Peanut butter in a glass jar with a spoon full of peanut butter on top.
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This blog post was written by Illinois State University graduate student and dietetic intern, Emily Kearney. 

Peanut butter is a staple in many American households. According to the Peanut Institute, the average American eats 3 pounds of peanut butter a year! Peanut butter is very nutrient-dense and provides 7 grams of protein per 2 tablespoons. Peanuts are a source of monounsaturated fat, which is considered a healthy fat that may aid in heart health. Peanut butter is rich in vitamins and minerals including vitamin E, vitamin B6, Niacin, magnesium, and manganese (USDA).

Peanut butter goes well with a variety of foods and can be used in an assortment of cooking and baking recipes. Besides peanut butter and jelly sandwiches, peanut butter makes a great spread for toast, waffles, or bagels. Try mixing it into oatmeal or yogurt to keep you feeling full for longer. Peanut butter can be also be blended into smoothies or used as a dip for fruits such as bananas or apples.

Making peanut butter at home only takes a few minutes! Homemade peanut butter can be made to your liking. You can control the amount of salt, sugar, and oil that goes into it. If you want a little more sweetness add honey, cinnamon, salt, cocoa, or vanilla extract. Unlike store-bought peanut butter, homemade peanut butter does not need additional oil because it utilizes the natural oil in the peanuts. Homemade peanut butter can be cost-effective. Most store-bought natural peanut butters are expensive, while a 16 oz jar of dry roasted peanuts costs about $2.00. This recipe will work with other nuts including cashews, pecans, almonds, or pumpkin seeds.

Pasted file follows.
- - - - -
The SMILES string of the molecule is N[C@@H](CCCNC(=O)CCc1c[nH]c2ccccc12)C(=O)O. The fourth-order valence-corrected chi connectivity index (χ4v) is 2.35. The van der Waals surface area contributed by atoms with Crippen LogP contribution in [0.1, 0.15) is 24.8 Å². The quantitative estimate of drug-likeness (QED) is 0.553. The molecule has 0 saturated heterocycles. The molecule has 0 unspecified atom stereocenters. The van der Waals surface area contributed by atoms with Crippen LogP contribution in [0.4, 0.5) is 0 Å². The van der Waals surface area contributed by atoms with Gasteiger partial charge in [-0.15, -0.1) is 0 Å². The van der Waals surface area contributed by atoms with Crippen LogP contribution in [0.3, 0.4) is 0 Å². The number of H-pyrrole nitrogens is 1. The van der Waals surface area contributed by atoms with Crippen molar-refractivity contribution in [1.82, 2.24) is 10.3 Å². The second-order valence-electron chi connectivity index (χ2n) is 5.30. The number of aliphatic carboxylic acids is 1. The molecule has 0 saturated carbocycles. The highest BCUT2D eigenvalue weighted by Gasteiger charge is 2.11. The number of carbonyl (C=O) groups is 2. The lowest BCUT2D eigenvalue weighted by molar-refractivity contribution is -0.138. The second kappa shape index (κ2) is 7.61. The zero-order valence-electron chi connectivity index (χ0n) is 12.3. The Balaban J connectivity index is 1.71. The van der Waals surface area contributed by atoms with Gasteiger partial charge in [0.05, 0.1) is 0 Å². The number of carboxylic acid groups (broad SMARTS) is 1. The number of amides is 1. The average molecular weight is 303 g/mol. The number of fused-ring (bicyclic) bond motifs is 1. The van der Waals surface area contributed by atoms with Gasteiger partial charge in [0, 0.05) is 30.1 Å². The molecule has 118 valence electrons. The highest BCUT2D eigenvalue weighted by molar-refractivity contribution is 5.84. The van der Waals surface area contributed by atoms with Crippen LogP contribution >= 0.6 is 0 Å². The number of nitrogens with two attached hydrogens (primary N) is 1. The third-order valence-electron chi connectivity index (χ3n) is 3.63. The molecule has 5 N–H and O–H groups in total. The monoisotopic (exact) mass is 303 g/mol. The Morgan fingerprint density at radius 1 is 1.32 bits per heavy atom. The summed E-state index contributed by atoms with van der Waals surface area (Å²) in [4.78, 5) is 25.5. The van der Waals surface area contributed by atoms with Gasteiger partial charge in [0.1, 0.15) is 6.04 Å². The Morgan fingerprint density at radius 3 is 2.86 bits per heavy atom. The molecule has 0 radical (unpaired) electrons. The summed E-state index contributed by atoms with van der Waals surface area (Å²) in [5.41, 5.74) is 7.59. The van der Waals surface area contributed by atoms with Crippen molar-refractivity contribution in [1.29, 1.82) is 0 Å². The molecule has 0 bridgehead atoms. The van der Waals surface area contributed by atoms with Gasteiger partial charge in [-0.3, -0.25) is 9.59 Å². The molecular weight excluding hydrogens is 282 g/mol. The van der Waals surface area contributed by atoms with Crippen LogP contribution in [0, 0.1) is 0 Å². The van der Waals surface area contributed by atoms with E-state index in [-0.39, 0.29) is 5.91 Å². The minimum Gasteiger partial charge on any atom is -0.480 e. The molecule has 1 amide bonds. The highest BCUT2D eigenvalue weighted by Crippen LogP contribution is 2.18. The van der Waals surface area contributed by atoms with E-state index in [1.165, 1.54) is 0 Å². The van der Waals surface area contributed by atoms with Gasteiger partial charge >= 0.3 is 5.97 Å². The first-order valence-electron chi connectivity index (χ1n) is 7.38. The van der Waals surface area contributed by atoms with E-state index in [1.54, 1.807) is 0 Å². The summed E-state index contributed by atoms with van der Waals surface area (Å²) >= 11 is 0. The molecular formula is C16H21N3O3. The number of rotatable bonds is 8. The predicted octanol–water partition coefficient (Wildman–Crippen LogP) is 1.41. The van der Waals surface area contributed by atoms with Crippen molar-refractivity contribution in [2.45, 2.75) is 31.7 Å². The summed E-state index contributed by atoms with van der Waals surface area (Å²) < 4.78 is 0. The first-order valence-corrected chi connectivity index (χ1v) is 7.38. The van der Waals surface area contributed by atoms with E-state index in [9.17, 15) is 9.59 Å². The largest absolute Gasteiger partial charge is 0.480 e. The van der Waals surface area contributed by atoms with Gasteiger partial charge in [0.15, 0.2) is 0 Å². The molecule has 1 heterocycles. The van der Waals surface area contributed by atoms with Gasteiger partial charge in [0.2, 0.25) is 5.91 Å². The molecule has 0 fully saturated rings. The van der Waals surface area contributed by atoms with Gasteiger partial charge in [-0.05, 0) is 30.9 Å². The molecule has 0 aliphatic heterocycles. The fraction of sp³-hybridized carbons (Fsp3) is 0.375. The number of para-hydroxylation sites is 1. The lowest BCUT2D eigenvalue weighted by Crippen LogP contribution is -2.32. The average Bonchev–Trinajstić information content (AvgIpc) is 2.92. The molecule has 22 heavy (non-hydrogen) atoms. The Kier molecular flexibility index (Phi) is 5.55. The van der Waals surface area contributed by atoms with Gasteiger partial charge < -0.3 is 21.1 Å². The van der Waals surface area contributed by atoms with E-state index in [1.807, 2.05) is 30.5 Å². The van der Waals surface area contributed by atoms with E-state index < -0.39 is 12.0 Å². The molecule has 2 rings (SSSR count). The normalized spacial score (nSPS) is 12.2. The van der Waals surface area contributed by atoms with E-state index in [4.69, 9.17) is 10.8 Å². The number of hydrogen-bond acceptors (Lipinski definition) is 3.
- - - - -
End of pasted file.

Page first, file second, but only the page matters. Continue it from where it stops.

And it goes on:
Make your own peanut butter

16 oz. dry roasted peanuts (no salt added)

½ teaspoon salt

½ teaspoon cinnamon

2 tablespoons honey

Add the peanuts to a food processor or high-power blender. Add the salt, cinnamon, and honey. Process the peanuts on high for 1-minute. Stop the food processor and scrape the sides. Continue to process at high speed, stopping the food processor to scrape the sides until the mixture has become glossy and thick. This may take several minutes. Initially, the peanut mixture will start out as crushed peanuts. The mixture will start to clump into a ball. Next, the mixture will look gritty. Finally, the mixture will become creamy and glossy. Taste the peanut butter. Add any additional ingredients to your liking. Scoop the peanut butter into a glass jar or container with a tight lid. 16 oz of peanuts should produce about 2 cups of peanut butter. Store the peanut butter in the refrigerator for up to six months. Oil separation will occur, so simply stir the peanut butter prior to eating.

Yield: 16 servings (2 Tablespoons each)

 

Nutrition Facts (per serving): 160 calories, 14 grams fat, 73 milligrams sodium, 8 grams carbohydrate, 2 grams fiber, 7 grams protein